Life

On Community, The August Meeting and Networking Amongst Igbo women

By Angel Nduka-Nwosu | Aug 26, 2022

There is a joke amongst young Igbos who live in the diaspora and in non-Igbo places like Lagos. It is one that I feel captures the communal spirit of Igbo people as a group. 

The joke is that older tech-savvy Igbo people have a habit of dropping young Igbos into group chats in the name of "you need to network more and find more Igbo friends".

Although I grew up in Lagos–a non-majority Igbo city–I never felt that I was any less Igbo. This is because each first Sunday of the month, we attended town hall meetings where members of our village came together to strategise and offer support to each other.

The town hall meetings of Igbo people in non-Igbo cities are one example of the physical networking done.

Another example are the August Meetings held by Igbo married women in August. 

In it, all married women return to their husband's hometowns for a month of retreats, meetings and activities lined up to talk about how to develop and move forward the state of women in the community where they married.

The August Meeting often sees women come up with what can best be described as women empowerment schemes in the areas of education and finance. For example, in one of the August Meetings my mother attended, both rural and city-dwelling women were trained on how to make spices.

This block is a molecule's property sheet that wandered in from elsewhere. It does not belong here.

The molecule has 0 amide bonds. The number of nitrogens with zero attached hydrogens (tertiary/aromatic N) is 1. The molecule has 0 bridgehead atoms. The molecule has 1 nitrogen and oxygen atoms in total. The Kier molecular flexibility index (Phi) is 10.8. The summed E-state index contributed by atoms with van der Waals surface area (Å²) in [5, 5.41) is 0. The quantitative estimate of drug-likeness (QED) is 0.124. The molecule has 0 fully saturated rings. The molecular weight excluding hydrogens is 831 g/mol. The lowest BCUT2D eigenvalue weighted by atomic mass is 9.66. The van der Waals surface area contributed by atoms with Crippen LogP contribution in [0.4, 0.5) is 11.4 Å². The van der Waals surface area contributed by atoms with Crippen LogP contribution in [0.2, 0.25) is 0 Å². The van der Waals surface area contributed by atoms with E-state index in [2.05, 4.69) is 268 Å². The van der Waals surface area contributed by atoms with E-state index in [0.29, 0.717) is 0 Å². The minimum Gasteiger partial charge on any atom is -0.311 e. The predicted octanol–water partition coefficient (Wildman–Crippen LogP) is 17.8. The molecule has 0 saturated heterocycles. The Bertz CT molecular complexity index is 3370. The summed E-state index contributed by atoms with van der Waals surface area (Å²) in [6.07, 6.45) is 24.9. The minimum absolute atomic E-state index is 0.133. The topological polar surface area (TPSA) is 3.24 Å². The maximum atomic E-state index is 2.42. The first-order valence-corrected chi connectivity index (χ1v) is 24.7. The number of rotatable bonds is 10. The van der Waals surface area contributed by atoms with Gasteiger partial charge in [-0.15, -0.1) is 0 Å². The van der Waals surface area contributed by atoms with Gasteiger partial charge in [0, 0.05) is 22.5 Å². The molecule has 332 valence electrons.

When speaking with her on one occasion, she mentioned that one of such women who were previously unemployed has used that business to contribute effectively to her home and children's education.

Sometimes during the August Meeting, asides from the empowerment schemes, the women organise discussions on issues like domestic violence, teen pregnancy as seen in the community, health education and the way forward.

However, as innovative as August Meeting is for Igbo women, it is not without its faults. 

For one, the fact that a very important retreat like this is open to only married women reinforces the idea that marriage is the height of a woman's existence. It also implicitly suggests that her husband's hometown should be her primary focus even when talking about issues concerning women.

It also worries me that issues of class and "saviorship" may play up. This especially since the financing of the meeting and the meeting itself relies heavily on women in more developed cities like Lagos and Abuja, coming home for a month to engage themselves and the rural women in empowerment schemes.

There are also instances where a woman's wealth and her husband's status in the community offers her more respect and instances where August Meeting becomes a display of who has more money to flaunt.

That said, the solution is not to ban August Meeting in itself as it does offer women a safe space however mandated to connect and network with other women.

The solution is to make the August Meeting one not only limited to married women but one that sees the participation of all older women regardless of marital status.